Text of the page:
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Expecting the Unexpected Youngsters

I can feel the chill in the air and I see colored leaves swirling around unseen excitement. The Big Blue Nation crackles with energy in bars, buses and message boards. Everyone studies harder and debates louder. And in a few short days, we will begin our favorite pastime anew; second guessing and insulting any college basketball commentator who dares speak ill of our beloved Wildcats.

(Disclaimer: The "On Notice" image is for humor effect and is not a serious dig at anyone listed.)

So as sharpen our tongues and harden our hearts, we also break into analysis and raise our hopes for the season. It is often said that winning is "expected" at Kentucky. However, most of us know what our team is capable of accomplishing due to our (sometimes unhealthy) dedication to the sport. We know talent and the difference between good and bad execution. Sometimes we think we know basketball as well as the "experts" because we spend a lot of time immersed in the same roundball world. Sometimes we fool ourselves into thinking we know more, which isn't necessarily true in every dispute we have with Dick, Digger and the rest.

Everybody -- experts or not -- are and will be talking about our injuries and our youth. Surely the experts will expect Patterson, Meeks and Stevenson to contribute to the Wildcats success. But who are they overlooking; the unexpected Wildcats who improving play helps the team when the starters are on the bench? Perhaps now is the time to address the possible ways our youth can help with the injuries.

And boy howdy, we need the help. At the very beginning of this SEC Media Days audio stream, Coach Gillispie addresses the current situation. He mentions Derrick Jasper has only been able to practice one day this week due to swelling in his knee. Jared Carter is still worried about his shoulder. Joe Crawford is nearly 100 percent. Mike Porter still hasn't been cleared for practice yet. Patrick Patterson is still out with an Internet-based heart deficiency. (Ha ha! Just kidding, Patrick's got an upper respiratory virus.)

While most should be ready for the season, the injuries to our most effective ball-handler (Jasper) and our one of the few big men we have (Carter) may be persistent through the season.   These injuries help highlight that this team will soar or sink with what I call our Youngsters -- the talented freshmen and sophomore classes that make up 15 of our 18 players. Some of the players of this group will be challenged to step into solid contributor roles. Some of the Youngsters -- like Jodie Meeks & Perry Stevenson -- are expected to contribute in starting roles.

But what about the unexpected players that need to fit into roles that either were not available last year or are especially needed this year? Ultimately, these unexpected contributors make the difference between winning and losing. For example, it was Meeks and Michael Porter who announced their arrival as contributors in last year's victory in Louisville. For the new season, let's discuss who could be considered the most crucial Youngster for the backcourt and the frontcourt. Keep in mind what we don't know yet -- like Coach Gillispie's planned starting rotation or his preferred offensive/defensive sets this year.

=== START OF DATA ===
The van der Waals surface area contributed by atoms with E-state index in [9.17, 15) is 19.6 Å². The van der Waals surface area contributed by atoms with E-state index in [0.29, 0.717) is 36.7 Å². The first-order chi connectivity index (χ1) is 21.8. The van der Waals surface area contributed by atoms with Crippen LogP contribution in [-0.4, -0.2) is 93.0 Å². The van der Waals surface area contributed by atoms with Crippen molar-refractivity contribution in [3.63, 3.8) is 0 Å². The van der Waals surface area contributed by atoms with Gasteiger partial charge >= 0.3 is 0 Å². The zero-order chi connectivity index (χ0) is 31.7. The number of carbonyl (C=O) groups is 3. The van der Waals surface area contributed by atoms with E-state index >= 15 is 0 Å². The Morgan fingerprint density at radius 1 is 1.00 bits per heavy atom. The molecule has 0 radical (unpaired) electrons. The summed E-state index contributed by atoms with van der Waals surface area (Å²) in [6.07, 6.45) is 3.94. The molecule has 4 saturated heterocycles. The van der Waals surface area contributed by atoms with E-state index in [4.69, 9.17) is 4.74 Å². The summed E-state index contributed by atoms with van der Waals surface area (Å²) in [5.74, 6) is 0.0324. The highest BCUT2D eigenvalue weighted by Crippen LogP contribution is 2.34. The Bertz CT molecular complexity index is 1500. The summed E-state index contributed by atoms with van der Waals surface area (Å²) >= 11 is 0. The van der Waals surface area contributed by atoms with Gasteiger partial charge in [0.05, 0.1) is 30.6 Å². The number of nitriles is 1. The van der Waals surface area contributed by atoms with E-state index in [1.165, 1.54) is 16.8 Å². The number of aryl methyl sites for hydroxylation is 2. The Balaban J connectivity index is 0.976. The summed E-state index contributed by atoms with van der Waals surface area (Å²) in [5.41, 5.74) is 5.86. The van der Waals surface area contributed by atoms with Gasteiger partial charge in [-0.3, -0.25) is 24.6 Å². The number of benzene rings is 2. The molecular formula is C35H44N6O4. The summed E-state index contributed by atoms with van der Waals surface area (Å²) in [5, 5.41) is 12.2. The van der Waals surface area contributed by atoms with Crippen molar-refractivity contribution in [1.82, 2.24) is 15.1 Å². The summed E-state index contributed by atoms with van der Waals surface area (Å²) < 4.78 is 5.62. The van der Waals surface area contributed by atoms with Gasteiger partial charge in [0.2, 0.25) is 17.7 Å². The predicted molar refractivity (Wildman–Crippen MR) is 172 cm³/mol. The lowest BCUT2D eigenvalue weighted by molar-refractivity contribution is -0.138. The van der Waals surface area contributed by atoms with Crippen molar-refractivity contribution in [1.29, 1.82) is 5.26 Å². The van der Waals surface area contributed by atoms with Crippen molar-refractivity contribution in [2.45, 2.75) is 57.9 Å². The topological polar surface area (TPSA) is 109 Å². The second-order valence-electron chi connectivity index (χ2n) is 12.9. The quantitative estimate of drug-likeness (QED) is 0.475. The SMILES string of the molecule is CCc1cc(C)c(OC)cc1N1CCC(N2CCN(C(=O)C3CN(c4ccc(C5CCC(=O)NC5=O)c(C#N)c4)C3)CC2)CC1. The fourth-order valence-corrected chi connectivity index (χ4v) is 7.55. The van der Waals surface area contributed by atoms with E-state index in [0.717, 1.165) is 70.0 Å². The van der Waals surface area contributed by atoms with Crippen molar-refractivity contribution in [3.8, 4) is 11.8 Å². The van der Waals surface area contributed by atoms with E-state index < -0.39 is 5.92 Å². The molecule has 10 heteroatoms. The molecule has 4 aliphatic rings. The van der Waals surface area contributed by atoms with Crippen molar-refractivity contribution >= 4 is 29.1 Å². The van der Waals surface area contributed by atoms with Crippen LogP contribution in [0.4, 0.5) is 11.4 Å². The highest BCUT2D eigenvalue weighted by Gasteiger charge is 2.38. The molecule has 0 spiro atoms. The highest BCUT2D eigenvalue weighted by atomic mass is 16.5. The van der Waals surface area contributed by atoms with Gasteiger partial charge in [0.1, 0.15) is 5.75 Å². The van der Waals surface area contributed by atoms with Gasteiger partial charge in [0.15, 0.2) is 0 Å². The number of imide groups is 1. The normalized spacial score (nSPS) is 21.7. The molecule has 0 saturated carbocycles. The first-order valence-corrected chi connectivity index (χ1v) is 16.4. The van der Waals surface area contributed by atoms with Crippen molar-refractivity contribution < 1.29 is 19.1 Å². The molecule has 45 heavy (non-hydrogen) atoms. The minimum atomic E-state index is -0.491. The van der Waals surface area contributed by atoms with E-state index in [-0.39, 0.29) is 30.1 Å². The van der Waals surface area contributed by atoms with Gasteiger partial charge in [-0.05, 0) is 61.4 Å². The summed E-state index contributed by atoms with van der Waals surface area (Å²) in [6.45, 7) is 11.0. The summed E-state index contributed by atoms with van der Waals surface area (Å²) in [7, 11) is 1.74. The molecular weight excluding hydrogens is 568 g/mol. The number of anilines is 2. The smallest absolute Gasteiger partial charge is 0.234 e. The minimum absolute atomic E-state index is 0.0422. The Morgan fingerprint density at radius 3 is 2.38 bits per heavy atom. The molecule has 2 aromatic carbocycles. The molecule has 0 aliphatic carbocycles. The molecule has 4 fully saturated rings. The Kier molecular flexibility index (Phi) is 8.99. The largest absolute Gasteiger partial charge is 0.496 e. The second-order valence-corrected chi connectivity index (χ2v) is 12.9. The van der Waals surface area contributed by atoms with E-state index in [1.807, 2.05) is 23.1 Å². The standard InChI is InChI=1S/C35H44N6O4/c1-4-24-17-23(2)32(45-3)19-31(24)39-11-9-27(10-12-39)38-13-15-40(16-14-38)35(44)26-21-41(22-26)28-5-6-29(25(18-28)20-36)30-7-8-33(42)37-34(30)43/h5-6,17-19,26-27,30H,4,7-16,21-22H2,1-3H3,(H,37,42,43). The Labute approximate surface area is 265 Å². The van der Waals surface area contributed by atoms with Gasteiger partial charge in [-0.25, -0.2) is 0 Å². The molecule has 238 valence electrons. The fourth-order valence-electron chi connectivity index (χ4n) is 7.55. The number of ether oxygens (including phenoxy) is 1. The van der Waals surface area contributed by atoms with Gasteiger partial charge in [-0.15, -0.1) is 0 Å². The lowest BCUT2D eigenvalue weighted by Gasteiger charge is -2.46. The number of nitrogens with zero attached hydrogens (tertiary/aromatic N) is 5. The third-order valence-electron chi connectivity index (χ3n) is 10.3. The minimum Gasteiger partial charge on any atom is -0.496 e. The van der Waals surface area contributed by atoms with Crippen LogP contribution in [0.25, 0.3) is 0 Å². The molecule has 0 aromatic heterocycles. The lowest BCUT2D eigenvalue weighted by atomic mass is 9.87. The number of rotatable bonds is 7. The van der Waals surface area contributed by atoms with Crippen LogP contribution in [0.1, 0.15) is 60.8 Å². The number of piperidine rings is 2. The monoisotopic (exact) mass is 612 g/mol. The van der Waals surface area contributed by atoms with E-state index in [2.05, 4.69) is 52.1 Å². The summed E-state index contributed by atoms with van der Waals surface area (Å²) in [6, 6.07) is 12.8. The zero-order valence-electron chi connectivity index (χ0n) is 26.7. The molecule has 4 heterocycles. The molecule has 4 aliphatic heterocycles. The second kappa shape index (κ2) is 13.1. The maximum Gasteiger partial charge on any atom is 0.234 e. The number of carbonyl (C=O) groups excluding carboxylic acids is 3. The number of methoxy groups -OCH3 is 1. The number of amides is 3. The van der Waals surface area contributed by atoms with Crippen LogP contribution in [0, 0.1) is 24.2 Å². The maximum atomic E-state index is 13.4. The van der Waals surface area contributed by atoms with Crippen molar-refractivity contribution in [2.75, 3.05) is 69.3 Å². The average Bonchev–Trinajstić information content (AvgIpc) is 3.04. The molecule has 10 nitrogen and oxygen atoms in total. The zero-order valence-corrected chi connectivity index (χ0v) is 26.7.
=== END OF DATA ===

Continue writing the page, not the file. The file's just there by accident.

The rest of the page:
We are very inexperienced in the frontcourt this season; our lone non-Youngster, Jared Carter, should be considered a Youngster considering he's played in only 20 games the last two years. Ramon Harris is expected to be the swingman extraordinaire when we run standard 2-guard sets. Jared, Stevenson and blue-chipper Patterson are expected to be anchoring our inside and baseline games. We know that all four's activity in the game will be dictated by fouls -- more so for Patterson, who is likely to pick up those sloppy freshman fouls while trying to be one of our primary scoring options.

Mark Coury, the logical substitute for Patterson, could be the unexpected frontcourt hero. Despite not seeing much action last year, he has made a name for himself in spring and fall practices. Reports have him working with the "first team" players often in practices. If Patterson gets into early foul trouble, Coury could see a lot of time in the secondary role, which may lead to some surprising production.

Meanwhile, in the backcourt, we can expect Meeks and Porter to be the primary understudies for seniors Crawford and Bradley. Meeks improvement as a player -- especially his defense -- may allow him to see a majority of minutes each game. In 3 or 4-guard lineups, Meeks could be moved to a natural shooting guard position while Crawford exploits the small forward position. Porter will probably be called on to set up plays on the floor when Bradley is forced to the bench.

Coming off the bench, Alex Legion could be the unexpected backcourt contributor. Still raw on defense, Legion could be put in the game early in the season for his uncanny shooting touch. As the season progresses, I could see Alex increasing his defensive skills and finding more time on the court. In the same way Jodie Meeks did last season, Legion could move from "learning on the court" into "valued bench contributor".

So, my fellow Wildcat experts, who do you expect to be the unexpected Youngster that may make Kentucky win some of those close games this year? I'll be eagerly awaiting your comments.

Update [2007-10-26 16:16:56 by TheFakeGimelMartinez]: This expert needs to know the difference between backcourt and frontcourt. Maybe I should add myself to the On Notice list. D'oh!